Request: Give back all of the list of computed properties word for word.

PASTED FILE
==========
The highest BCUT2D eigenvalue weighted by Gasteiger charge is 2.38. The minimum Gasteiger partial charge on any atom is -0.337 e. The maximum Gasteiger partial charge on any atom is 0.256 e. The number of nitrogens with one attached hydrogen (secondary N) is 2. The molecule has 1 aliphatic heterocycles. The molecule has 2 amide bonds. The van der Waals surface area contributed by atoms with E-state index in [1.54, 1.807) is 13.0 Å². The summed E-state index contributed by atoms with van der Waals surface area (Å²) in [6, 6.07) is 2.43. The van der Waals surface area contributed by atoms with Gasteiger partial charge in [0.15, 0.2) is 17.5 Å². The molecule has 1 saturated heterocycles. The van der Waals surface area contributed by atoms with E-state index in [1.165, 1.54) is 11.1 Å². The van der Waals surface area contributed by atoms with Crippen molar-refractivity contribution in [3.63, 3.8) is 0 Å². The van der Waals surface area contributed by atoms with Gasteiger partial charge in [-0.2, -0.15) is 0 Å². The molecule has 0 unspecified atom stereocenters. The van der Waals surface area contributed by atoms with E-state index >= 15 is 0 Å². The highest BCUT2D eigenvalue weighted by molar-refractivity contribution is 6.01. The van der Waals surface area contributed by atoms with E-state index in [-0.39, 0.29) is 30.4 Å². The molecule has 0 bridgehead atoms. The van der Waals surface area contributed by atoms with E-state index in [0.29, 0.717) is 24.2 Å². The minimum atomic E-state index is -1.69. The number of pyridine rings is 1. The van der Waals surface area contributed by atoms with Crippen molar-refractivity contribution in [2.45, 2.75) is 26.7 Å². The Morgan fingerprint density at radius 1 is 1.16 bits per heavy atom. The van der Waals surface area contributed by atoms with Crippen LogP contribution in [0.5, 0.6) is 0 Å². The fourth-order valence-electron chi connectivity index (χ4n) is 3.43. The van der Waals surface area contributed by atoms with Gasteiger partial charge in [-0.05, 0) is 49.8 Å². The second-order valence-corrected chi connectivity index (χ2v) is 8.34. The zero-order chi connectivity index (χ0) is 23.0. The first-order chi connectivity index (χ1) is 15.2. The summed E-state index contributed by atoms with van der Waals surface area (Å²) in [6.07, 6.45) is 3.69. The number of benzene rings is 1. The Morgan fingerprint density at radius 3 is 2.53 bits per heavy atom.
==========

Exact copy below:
The highest BCUT2D eigenvalue weighted by Gasteiger charge is 2.38. The minimum Gasteiger partial charge on any atom is -0.337 e. The maximum Gasteiger partial charge on any atom is 0.256 e. The number of nitrogens with one attached hydrogen (secondary N) is 2. The molecule has 1 aliphatic heterocycles. The molecule has 2 amide bonds. The van der Waals surface area contributed by atoms with E-state index in [1.54, 1.807) is 13.0 Å². The summed E-state index contributed by atoms with van der Waals surface area (Å²) in [6, 6.07) is 2.43. The van der Waals surface area contributed by atoms with Gasteiger partial charge in [0.15, 0.2) is 17.5 Å². The molecule has 1 saturated heterocycles. The van der Waals surface area contributed by atoms with E-state index in [1.165, 1.54) is 11.1 Å². The van der Waals surface area contributed by atoms with Crippen molar-refractivity contribution in [3.63, 3.8) is 0 Å². The van der Waals surface area contributed by atoms with Gasteiger partial charge in [-0.2, -0.15) is 0 Å². The molecule has 0 unspecified atom stereocenters. The van der Waals surface area contributed by atoms with E-state index >= 15 is 0 Å². The highest BCUT2D eigenvalue weighted by molar-refractivity contribution is 6.01. The van der Waals surface area contributed by atoms with E-state index in [-0.39, 0.29) is 30.4 Å². The molecule has 0 bridgehead atoms. The van der Waals surface area contributed by atoms with E-state index in [0.29, 0.717) is 24.2 Å². The minimum atomic E-state index is -1.69. The number of pyridine rings is 1. The van der Waals surface area contributed by atoms with Crippen molar-refractivity contribution in [2.45, 2.75) is 26.7 Å². The Morgan fingerprint density at radius 1 is 1.16 bits per heavy atom. The van der Waals surface area contributed by atoms with Crippen LogP contribution in [0.5, 0.6) is 0 Å². The fourth-order valence-electron chi connectivity index (χ4n) is 3.43. The van der Waals surface area contributed by atoms with Gasteiger partial charge in [-0.05, 0) is 49.8 Å². The second-order valence-corrected chi connectivity index (χ2v) is 8.34. The zero-order chi connectivity index (χ0) is 23.0. The first-order chi connectivity index (χ1) is 15.2. The summed E-state index contributed by atoms with van der Waals surface area (Å²) in [6.07, 6.45) is 3.69. The number of benzene rings is 1. The Morgan fingerprint density at radius 3 is 2.53 bits per heavy atom.